Already a Bloomberg.com user?
Sign in with the same account.
Companies are introducing services with new ways for consumers to buy, sell, and carry out other transactions using wireless handsets
Western Union just wanted a way to make it easier for immigrants in the U.S. to remit funds to relatives abroad. So last year the company set up a trial with wireless carrier Trumpet Mobile to let people send cash via cell phone.
But Western Union (WU) got more than it bargained for. Soon, parents were using the service to send college kids money for textbooks; restaurant goers began using it to split dinner checks. Suddenly, young, hip cell phone users were flocking to stodgy Western Union, many for the first time. "It does transform our available market," says Matt Dill, general manager of Western Union Mobile, which made the service widely available on Apr. 1. "There's a new customer base out there, one that's interested in moving money for different reasons."
A Gold Mine of Fees
And like Western Union. a growing number of banks, e-commerce providers, wireless carriers and tiny upstarts are happy to oblige, crafting new ways for consumers to buy, sell, and carry out other transactions using wireless handsets. On Apr. 2, e-tailer Amazon.com (AMZN) introduced Amazon TextBuyIt, a service that lets users purchase items via mobile text messages. The same day, Citibank (C) began a public testing of a service that lets cell phone users transfer money among accounts.
The intent of this mobile financial flurry? To get in on the ground floor of what some say will be a boom in demand for wireless payments and banking. A paltry 10 million U.S. cell phone users, or 3.8% of the total, now check bank balances, receive bank alerts, or send payments via their cell phones, according to consultancy Javelin Strategy&Research. But the tally may rise to 108 million by 2012, according to Javelin. "Momentum really has started to pick up," says Tripp Rackley, CEO of Firethorn, a mobile banking unit of Qualcomm (QCOM). On Mar. 27, Firethorn unveiled a service that will let Citibank's credit card customers check account balances via cell phone later this year.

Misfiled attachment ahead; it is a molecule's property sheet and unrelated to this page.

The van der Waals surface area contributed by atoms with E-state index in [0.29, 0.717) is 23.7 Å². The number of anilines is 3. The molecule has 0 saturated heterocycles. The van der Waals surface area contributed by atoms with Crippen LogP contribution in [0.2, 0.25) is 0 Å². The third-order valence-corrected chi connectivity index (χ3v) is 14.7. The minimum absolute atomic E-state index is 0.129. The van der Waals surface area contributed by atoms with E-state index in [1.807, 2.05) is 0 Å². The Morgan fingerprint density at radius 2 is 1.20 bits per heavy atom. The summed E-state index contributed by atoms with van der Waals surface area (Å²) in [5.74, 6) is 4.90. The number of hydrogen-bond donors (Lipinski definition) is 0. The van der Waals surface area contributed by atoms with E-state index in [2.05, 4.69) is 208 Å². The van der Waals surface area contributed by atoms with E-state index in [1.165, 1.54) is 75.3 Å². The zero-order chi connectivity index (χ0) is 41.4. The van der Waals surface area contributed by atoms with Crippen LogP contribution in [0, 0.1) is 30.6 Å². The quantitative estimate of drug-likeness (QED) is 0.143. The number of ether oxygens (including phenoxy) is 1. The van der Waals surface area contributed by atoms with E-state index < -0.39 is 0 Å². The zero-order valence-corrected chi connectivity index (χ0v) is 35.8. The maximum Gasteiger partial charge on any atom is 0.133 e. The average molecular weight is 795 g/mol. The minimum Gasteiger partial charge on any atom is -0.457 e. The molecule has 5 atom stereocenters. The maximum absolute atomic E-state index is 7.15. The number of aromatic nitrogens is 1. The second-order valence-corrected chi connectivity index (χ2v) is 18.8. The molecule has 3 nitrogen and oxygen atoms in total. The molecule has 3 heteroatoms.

Carriers, banks, and merchants are eager for their respective slices of the fees attached to carrying out transactions over cell phone. For carriers alone, revenue from mobile fund transfers is expected to grow to $8 billion in 2012, from $65 million last year, according to consultancy ABI Research. "The potential is there for quite a speedy uptake," says Jonathan Collins, principal analyst at ABI. The allure of mobile financial services is particularly strong for consumers ages 25 to 34, Javelin says.
Wireless carriers are particularly keen to add any application that will make cell phones more indispensable to users. Verizon Wireless, jointly owned by Verizon Communications (VZ) and Vodafone (VOD), has been offering Obopay's person-to-person payment application to subscribers since last year and introduced new banking applications, powered by Firethorn, in early 2008.
Enthusiasts for years have been talking about a boom in mobile payments that has yet to materialize. Financial services providers including Visa (V) and Wells Fargo have run trials, but many banks have yet to take most services mobile on a wide scale. Only about 28% of banks offer even basic mobile alerts. Fewer still offer more advanced features (BusinessWeek.com, 5/8/07).
A big roadblock is the possibility of fraud. Many merchants end up getting ripped off because they can't tell whether a cell phone user is capable of paying for goods sold, according to mobile content aggregator OpenMarket. So on Apr. 1, OpenMarket introduced software that will give merchants a clearer picture of whether a would-be purchaser is likely to make good on payment.
Barriers are dropping quickly in developing markets. On Mar. 27, Obopay formed an alliance with Yes Bank, India's third-largest bank, to offer mobile payments in India, where more people rely on receiving money transfers than anywhere in the world. Now the service facilitates payment exchanges within India, and later this year is due to let Indians perform wire transfers with people in the U.S. "We believe mobile payments are going to leapfrog more traditional banking services [in India]," says Obopay CEO Carol Realini.
Costs associated with offering mobile payments are falling too. On Apr. 1, Alameda (Calif.) startup Mobile Candy Dish rolled out a product called Blaze Mobile Wallet that will make it cheaper for carriers to implement so-called contactless payments, which involve swiping a cell phone across a scanner to make a purchase. "We feel that the pieces are coming together," says Firethorn's Rackley.